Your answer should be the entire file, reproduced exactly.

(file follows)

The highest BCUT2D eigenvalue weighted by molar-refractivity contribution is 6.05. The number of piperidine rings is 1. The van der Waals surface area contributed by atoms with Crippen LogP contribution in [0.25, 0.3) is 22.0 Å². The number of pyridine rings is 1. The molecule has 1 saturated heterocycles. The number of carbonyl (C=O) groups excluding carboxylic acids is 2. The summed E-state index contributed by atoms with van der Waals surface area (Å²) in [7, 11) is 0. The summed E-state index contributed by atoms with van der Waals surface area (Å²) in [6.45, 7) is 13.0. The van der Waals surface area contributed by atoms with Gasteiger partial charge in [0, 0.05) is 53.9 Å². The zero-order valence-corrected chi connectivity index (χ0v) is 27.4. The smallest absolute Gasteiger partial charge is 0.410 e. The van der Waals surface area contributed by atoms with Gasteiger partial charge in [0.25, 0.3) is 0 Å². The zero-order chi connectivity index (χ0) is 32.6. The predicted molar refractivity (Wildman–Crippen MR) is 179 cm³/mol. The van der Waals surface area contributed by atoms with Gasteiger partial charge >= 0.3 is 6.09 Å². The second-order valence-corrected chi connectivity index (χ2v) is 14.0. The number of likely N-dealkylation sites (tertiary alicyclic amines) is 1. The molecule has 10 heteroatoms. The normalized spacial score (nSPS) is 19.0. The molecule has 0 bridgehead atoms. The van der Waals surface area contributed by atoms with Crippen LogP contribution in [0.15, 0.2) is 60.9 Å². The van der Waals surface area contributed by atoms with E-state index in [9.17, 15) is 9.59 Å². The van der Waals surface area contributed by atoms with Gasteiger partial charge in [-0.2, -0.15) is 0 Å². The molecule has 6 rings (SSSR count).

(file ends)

The highest BCUT2D eigenvalue weighted by molar-refractivity contribution is 6.05. The number of piperidine rings is 1. The van der Waals surface area contributed by atoms with Crippen LogP contribution in [0.25, 0.3) is 22.0 Å². The number of pyridine rings is 1. The molecule has 1 saturated heterocycles. The number of carbonyl (C=O) groups excluding carboxylic acids is 2. The summed E-state index contributed by atoms with van der Waals surface area (Å²) in [7, 11) is 0. The summed E-state index contributed by atoms with van der Waals surface area (Å²) in [6.45, 7) is 13.0. The van der Waals surface area contributed by atoms with Gasteiger partial charge in [0, 0.05) is 53.9 Å². The zero-order valence-corrected chi connectivity index (χ0v) is 27.4. The smallest absolute Gasteiger partial charge is 0.410 e. The van der Waals surface area contributed by atoms with Gasteiger partial charge in [0.25, 0.3) is 0 Å². The zero-order chi connectivity index (χ0) is 32.6. The predicted molar refractivity (Wildman–Crippen MR) is 179 cm³/mol. The van der Waals surface area contributed by atoms with Gasteiger partial charge >= 0.3 is 6.09 Å². The second-order valence-corrected chi connectivity index (χ2v) is 14.0. The number of likely N-dealkylation sites (tertiary alicyclic amines) is 1. The molecule has 10 heteroatoms. The normalized spacial score (nSPS) is 19.0. The molecule has 0 bridgehead atoms. The van der Waals surface area contributed by atoms with Crippen LogP contribution in [0.15, 0.2) is 60.9 Å². The van der Waals surface area contributed by atoms with E-state index in [9.17, 15) is 9.59 Å². The van der Waals surface area contributed by atoms with Gasteiger partial charge in [-0.2, -0.15) is 0 Å². The molecule has 6 rings (SSSR count).